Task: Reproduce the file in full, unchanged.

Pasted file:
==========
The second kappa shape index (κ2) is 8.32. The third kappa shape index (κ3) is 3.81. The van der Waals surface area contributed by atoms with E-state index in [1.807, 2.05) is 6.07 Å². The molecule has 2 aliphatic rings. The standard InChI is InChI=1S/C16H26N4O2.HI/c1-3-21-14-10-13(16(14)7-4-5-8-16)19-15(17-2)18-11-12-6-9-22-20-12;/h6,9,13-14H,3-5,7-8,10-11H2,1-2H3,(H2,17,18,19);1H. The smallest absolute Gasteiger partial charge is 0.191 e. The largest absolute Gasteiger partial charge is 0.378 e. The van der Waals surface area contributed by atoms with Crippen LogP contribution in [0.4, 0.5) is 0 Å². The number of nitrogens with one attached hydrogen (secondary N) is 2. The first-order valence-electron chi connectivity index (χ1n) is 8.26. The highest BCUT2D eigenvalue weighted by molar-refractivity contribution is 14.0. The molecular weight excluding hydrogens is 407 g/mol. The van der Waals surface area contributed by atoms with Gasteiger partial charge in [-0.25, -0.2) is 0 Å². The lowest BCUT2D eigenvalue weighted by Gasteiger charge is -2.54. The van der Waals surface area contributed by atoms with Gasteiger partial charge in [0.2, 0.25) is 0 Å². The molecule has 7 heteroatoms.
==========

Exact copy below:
The second kappa shape index (κ2) is 8.32. The third kappa shape index (κ3) is 3.81. The van der Waals surface area contributed by atoms with E-state index in [1.807, 2.05) is 6.07 Å². The molecule has 2 aliphatic rings. The standard InChI is InChI=1S/C16H26N4O2.HI/c1-3-21-14-10-13(16(14)7-4-5-8-16)19-15(17-2)18-11-12-6-9-22-20-12;/h6,9,13-14H,3-5,7-8,10-11H2,1-2H3,(H2,17,18,19);1H. The smallest absolute Gasteiger partial charge is 0.191 e. The largest absolute Gasteiger partial charge is 0.378 e. The van der Waals surface area contributed by atoms with Crippen LogP contribution in [0.4, 0.5) is 0 Å². The number of nitrogens with one attached hydrogen (secondary N) is 2. The first-order valence-electron chi connectivity index (χ1n) is 8.26. The highest BCUT2D eigenvalue weighted by molar-refractivity contribution is 14.0. The molecular weight excluding hydrogens is 407 g/mol. The van der Waals surface area contributed by atoms with Gasteiger partial charge in [-0.25, -0.2) is 0 Å². The lowest BCUT2D eigenvalue weighted by Gasteiger charge is -2.54. The van der Waals surface area contributed by atoms with Gasteiger partial charge in [0.2, 0.25) is 0 Å². The molecule has 7 heteroatoms.